Walking Through Walmart’s MSAR Form
10 Apr. 2018
Walking Through Walmart’s MSAR Form


I’m a frequent flyer to many of the Walmart locations in my area.  If they had status at Walmart’s Money Center, I would probably be a Double Diamond Platinum.  But in the end, it’s Walmart so I’m not doing cart-wheels over that fact.

My area is a bit unique compared to some around the country in that many of the stores here have been in flux in terms of the allowances for manufactured spending (MS).  The changes, both positive and negative, have brought frustration to many points runners who frequent various stores with hopes of cashing in cards for miles.  Through all the changes though, I can’t complain as we are pretty fortunate to still have some reliable options for MS.


If you’re manufacture spending amounts greater than $3,000, you’ll generally either have to fill out a paper Money Order Transaction form, Suspicious Activity (MSAR) form, or provide information to the Walmart service representative via an electronic or eMSAR.  I’ve written about manufactured spending and Walmart’s previous money order documentation requirements pretty extensively in the past, but haven’t tackled the eMSAR form much.

The old (paper) Money Order Transaction report is very basic and is still being used at many stores.  It’s a paper tiger compared to the eMSAR.

If a Walmart Money Center employee suspects suspicious activity during a transaction, they are instructed to use the Suspicious Activity Form.  Here’s the updated paper form:

A store that I frequent has begun using the eMSAR form to capture customer’s information for money orders.  That’s a bit odd since the MSAR should be used for suspicious activity, not as the main source for processing multiple money orders.  With that said, here’s a look at the opening screen:


Initial screen in the MSAR form. Not really related to people running cards for points.

A downside to using the eMSAR form is that it’s specifically designed for suspicious activity.  People using debit (gift) cards for money orders and ultimately for travel rewards aren’t doing anything illegal, and don’t seem to fit any of the menu options shown.  The service representative said that only the first 2 selection options (above) led to the production of a money order.  The last 3 options (highlighted above in red) apparently lead to a decline of service.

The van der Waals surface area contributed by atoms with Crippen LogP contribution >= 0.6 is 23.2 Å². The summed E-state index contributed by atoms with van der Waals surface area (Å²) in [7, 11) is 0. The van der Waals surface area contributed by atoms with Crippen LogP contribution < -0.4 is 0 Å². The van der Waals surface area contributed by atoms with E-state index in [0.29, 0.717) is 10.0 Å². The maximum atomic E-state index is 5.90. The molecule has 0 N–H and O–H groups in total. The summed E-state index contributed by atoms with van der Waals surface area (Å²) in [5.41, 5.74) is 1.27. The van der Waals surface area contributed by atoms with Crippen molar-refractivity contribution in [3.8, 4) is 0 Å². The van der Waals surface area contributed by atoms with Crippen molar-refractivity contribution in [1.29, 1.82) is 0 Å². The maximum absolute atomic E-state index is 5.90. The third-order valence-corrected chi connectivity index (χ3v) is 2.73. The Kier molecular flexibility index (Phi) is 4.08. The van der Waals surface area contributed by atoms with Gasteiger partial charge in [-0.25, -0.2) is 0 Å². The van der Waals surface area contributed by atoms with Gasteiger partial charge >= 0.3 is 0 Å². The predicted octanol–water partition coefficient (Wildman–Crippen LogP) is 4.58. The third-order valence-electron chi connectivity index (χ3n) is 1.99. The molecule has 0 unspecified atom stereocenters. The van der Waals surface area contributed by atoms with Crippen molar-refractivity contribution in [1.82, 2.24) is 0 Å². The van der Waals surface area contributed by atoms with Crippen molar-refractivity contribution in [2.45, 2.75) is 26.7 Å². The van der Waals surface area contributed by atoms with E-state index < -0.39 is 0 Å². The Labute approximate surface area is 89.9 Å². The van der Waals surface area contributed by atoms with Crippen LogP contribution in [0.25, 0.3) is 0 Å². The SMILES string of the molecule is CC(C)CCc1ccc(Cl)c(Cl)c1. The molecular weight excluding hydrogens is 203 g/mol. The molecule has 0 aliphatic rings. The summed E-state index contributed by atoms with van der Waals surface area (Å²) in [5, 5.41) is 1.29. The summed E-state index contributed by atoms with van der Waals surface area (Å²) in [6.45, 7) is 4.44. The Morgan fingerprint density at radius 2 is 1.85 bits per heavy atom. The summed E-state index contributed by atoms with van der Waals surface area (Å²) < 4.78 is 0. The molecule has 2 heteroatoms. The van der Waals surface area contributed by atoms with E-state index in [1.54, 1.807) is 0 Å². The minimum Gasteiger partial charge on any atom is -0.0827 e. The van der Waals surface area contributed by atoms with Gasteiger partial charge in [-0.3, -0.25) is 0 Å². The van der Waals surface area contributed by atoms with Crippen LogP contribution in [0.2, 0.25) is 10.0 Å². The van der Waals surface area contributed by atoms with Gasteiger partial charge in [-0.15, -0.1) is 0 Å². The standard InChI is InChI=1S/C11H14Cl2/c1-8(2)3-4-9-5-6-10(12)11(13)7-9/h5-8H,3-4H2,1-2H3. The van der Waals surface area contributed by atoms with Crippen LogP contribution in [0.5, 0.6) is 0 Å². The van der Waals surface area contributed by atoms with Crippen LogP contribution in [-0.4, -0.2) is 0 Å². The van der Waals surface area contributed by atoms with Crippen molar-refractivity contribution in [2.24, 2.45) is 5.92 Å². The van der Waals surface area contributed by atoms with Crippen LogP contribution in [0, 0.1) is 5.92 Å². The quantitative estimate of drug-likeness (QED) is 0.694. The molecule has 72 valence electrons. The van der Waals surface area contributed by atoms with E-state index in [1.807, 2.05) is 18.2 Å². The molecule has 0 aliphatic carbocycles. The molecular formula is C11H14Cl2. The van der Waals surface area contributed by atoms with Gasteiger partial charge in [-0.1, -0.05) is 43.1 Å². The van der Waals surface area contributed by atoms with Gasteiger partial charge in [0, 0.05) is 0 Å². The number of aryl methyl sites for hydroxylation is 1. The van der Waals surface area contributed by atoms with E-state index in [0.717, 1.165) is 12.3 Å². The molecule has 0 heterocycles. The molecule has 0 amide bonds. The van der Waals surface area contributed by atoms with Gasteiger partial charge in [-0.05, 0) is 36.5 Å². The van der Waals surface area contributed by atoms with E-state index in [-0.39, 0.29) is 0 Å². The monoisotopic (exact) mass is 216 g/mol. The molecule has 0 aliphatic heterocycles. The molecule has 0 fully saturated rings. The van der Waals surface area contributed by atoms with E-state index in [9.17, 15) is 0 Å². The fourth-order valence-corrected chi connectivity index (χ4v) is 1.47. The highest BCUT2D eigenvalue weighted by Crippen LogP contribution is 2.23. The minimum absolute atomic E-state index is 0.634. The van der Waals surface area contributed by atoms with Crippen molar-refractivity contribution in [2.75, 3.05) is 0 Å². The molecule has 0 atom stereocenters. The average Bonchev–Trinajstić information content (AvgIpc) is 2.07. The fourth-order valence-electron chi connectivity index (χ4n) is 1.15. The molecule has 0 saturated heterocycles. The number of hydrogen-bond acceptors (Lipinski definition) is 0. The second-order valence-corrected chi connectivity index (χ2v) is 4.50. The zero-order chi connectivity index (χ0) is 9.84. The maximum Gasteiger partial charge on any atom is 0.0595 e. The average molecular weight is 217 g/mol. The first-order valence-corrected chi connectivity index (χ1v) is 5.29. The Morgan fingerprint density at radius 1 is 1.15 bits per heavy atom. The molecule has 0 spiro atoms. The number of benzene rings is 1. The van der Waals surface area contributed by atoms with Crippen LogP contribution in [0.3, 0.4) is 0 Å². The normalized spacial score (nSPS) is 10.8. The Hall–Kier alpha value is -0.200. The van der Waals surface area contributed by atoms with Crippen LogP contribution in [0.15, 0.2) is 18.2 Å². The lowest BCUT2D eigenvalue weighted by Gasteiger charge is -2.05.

The positive aspect for me in this liquidation run was that the eMSAR worked without freezing and ultimately saved me time.   I expected to provide my license, and social security information, but wasn’t asked to provide either for any of my transactions.  Although my total amount of money orders was $6,000 for my trip, each transaction totaled $2,000, so the representative concluded that ID wasn’t needed.  I’m not sure that was actually the correct thing to do, but I wasn’t going to argue if it saved time.  I also felt fortunate that the software didn’t freeze up during any of the transactions, as registers at this location seem to have internal memory capabilities slightly less than first generation Atari machines.


Second MSAR screen. The only option that’s remotely connected to manufactured spend is the first one.

The next screen (above) doesn’t get much better in terms of the choices and how appropriate they are for points runners.  My service representative selected the top choice (Customer changed transaction amount…), but agreed that the options were awkward at best and didn’t fit my transaction type.


Is “customer is trying to earn frequent flyer miles” a good explanation?

The final screen has a text box where the service representative literally typed in that I was using debit cards for miles.


Filling out a paper form for money orders (totaling over $3,000) that is either faxed to Walmart corporate or that’s stored in a large file cabinet inside a back room cash office isn’t very concerning to me.  Manufactured spending for points isn’t breaking the law, and the type of information supplied on the forms doesn’t keep me up at night.  Sensitive personal information along with a my social security number are on the forms, but I assume all of that information is out in the open or near open anyway.  To be honest, I actually have more faith in the safety of a paper form stored in Walmart’s cash offices than providing my social security and other personal information electronically at any time.  However, the eMSAR form is a little troubling.

First it’s troubling because it doesn’t really fit the transaction types that points runners engage in via manufactured spend.  I know that people doing bad things at Walmart and similar stores are engaging in similar activity/methods to people running cards for points, and in those cases, precautions need to be put in place.  I’m all for any measure that helps bring down the bad guys.

However the updated paper and eMSAR forms have language thats much different than other forms that Walmart has used in conjunction with money orders.  A concern of mine would be that the information in the eMSAR form doesn’t just sit somewhere in a database, but that it’s routed to people who can actively track and manage the data – as if there really was something bad occurring from people doing manufactured spending for points.  That sentiment might be partly paranoia, but I don’t feel it should be used for anyone doing multiple money orders that total over $3,000.  Hopefully, this store will change course and abandon the eMSAR unless it’s really needed.  In the case of manufactured spending, it’s not.

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